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What's the strangest food you've eaten at a ballgame?

Heidi Watney did not have a good day at the office yesterday. While sampling some of the fare at Progressive Field in Cleveland, the Red Sox on field reporter had a battle with a fried chicken and waffle sandwich, and lost. She got a little queasy, chewed for way too long, but eventually swallowed. Her verdict -- "not my first choice, but I got it down." That review probably didn't please Chef Mike, who was standing right next to her.

Now, this was an embarrassing moment to be sure, but I don't blame Heidi. What is a northern city like Cleveland doing trying to replicate chicken and waffles, which in my mind is a southern staple?

I recently spent some time in Roanoke, Virginia, and was fortunate enough to get chicken and waffles at a place that was called…Thelma's Chicken and Waffles. Not the most original name, but if you're looking for chicken and waffles, going to a place that has it in their name is a good start. Plus, Virginia is a southern state. And trust me when I tell you that it was delicious. Perfectly cooked chicken that was crispy and hot on top of a waffle that soaked up all of the juice from the chicken, and then syrup over the entire thing. Heaven.

I like the idea of getting creative with ballpark food, but if you're going to add something like a chicken and waffle sandwich, you better have a guy in the kitchen whose name is "Bubba", or "Billy Bob", and if not, head to a state below the Mason-Dixon line and grab someone who just looks like he has a lot of experience cooking/eating chicken and waffles (hint: look for a thickish guy).

What's the most unusual thing you've eaten at a ballpark? Send me a tweet @rwags614.

Heidi Watney did not have a good day at the office yesterday. While sampling some of the fare at Progressive Field in Cleveland, the Red Sox on field reporter had a battle with a fried chicken and waffle sandwich, and lost. She got a little queasy, chewed for way too long, but eventually swallowed. Her verdict -- "not my first choice, but I got it down." That review probably didn't please Chef Mike, who was standing right next to her.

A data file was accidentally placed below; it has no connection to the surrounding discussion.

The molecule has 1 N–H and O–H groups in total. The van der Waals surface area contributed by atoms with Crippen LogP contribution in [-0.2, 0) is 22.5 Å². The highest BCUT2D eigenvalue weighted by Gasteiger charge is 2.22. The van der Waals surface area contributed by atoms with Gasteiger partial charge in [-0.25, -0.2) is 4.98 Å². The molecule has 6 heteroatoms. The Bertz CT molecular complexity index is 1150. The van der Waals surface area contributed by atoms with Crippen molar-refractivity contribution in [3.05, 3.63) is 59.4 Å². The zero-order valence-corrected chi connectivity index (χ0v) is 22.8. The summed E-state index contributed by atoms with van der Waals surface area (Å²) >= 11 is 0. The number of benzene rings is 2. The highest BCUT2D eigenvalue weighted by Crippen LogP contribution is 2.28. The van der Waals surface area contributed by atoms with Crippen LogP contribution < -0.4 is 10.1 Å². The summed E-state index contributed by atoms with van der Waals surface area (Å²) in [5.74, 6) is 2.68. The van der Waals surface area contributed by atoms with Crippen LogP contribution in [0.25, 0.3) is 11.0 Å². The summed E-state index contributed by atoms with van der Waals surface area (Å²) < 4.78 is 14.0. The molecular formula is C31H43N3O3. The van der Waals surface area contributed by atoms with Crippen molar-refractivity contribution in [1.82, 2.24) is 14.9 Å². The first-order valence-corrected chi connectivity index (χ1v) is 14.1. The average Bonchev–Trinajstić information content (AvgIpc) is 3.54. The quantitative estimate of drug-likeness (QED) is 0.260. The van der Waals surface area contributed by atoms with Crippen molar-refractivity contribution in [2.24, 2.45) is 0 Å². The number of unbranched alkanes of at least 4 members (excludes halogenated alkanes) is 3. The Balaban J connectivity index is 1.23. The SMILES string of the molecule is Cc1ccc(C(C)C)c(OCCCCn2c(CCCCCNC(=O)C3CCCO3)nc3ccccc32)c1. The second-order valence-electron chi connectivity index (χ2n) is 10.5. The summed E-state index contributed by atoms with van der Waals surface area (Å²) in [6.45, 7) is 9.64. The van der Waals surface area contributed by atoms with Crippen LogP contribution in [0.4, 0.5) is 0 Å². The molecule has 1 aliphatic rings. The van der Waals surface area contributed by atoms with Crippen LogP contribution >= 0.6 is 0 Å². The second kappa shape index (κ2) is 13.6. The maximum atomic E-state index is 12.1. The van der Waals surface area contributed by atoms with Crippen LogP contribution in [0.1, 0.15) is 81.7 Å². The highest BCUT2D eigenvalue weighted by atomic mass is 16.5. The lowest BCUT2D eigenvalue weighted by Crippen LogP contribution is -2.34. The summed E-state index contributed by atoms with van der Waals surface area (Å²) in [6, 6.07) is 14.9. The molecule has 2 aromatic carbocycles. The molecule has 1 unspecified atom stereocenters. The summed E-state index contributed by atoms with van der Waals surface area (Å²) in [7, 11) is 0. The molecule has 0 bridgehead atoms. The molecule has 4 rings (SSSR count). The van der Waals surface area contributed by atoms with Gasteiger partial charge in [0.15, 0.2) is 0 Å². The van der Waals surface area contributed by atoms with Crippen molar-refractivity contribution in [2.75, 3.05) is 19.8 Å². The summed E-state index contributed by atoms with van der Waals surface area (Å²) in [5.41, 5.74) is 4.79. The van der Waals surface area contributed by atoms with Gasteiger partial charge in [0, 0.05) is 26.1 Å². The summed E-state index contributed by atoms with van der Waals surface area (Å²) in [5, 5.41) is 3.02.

Now, this was an embarrassing moment to be sure, but I don't blame Heidi. What is a northern city like Cleveland doing trying to replicate chicken and waffles, which in my mind is a southern staple?

I recently spent some time in Roanoke, Virginia, and was fortunate enough to get chicken and waffles at a place that was called…Thelma's Chicken and Waffles. Not the most original name, but if you're looking for chicken and waffles, going to a place that has it in their name is a good start. Plus, Virginia is a southern state. And trust me when I tell you that it was delicious. Perfectly cooked chicken that was crispy and hot on top of a waffle that soaked up all of the juice from the chicken, and then syrup over the entire thing. Heaven.

I like the idea of getting creative with ballpark food, but if you're going to add something like a chicken and waffle sandwich, you better have a guy in the kitchen whose name is "Bubba", or "Billy Bob", and if not, head to a state below the Mason-Dixon line and grab someone who just looks like he has a lot of experience cooking/eating chicken and waffles (hint: look for a thickish guy).

What's the most unusual thing you've eaten at a ballpark? Send me a tweet @rwags614.